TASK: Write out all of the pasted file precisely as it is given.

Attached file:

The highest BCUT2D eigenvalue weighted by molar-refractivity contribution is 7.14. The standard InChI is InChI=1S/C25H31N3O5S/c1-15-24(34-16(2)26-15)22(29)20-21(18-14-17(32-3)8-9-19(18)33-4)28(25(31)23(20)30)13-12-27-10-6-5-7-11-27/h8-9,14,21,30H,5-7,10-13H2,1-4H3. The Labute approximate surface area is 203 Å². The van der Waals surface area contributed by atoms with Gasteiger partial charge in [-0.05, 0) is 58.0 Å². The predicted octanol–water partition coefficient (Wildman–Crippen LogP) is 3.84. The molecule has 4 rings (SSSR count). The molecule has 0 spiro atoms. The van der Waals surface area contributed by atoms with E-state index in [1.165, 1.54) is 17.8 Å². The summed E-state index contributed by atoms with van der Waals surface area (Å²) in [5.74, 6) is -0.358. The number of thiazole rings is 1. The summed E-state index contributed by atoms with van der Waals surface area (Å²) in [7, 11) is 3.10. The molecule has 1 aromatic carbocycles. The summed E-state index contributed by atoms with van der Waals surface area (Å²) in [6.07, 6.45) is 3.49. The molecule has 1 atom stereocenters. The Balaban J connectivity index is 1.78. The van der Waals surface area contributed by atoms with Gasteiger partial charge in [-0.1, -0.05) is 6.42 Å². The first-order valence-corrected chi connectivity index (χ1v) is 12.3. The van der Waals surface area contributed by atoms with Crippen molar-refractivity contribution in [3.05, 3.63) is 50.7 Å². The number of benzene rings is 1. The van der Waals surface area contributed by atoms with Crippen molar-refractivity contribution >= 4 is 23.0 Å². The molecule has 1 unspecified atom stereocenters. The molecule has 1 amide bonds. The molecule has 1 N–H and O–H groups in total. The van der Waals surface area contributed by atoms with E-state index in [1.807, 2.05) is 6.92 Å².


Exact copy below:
The highest BCUT2D eigenvalue weighted by molar-refractivity contribution is 7.14. The standard InChI is InChI=1S/C25H31N3O5S/c1-15-24(34-16(2)26-15)22(29)20-21(18-14-17(32-3)8-9-19(18)33-4)28(25(31)23(20)30)13-12-27-10-6-5-7-11-27/h8-9,14,21,30H,5-7,10-13H2,1-4H3. The Labute approximate surface area is 203 Å². The van der Waals surface area contributed by atoms with Gasteiger partial charge in [-0.05, 0) is 58.0 Å². The predicted octanol–water partition coefficient (Wildman–Crippen LogP) is 3.84. The molecule has 4 rings (SSSR count). The molecule has 0 spiro atoms. The van der Waals surface area contributed by atoms with E-state index in [1.165, 1.54) is 17.8 Å². The summed E-state index contributed by atoms with van der Waals surface area (Å²) in [5.74, 6) is -0.358. The number of thiazole rings is 1. The summed E-state index contributed by atoms with van der Waals surface area (Å²) in [7, 11) is 3.10. The molecule has 1 aromatic carbocycles. The summed E-state index contributed by atoms with van der Waals surface area (Å²) in [6.07, 6.45) is 3.49. The molecule has 1 atom stereocenters. The Balaban J connectivity index is 1.78. The van der Waals surface area contributed by atoms with Gasteiger partial charge in [-0.1, -0.05) is 6.42 Å². The first-order valence-corrected chi connectivity index (χ1v) is 12.3. The van der Waals surface area contributed by atoms with Crippen molar-refractivity contribution in [3.05, 3.63) is 50.7 Å². The number of benzene rings is 1. The van der Waals surface area contributed by atoms with Crippen molar-refractivity contribution >= 4 is 23.0 Å². The molecule has 1 unspecified atom stereocenters. The molecule has 1 amide bonds. The molecule has 1 N–H and O–H groups in total. The van der Waals surface area contributed by atoms with E-state index in [1.807, 2.05) is 6.92 Å².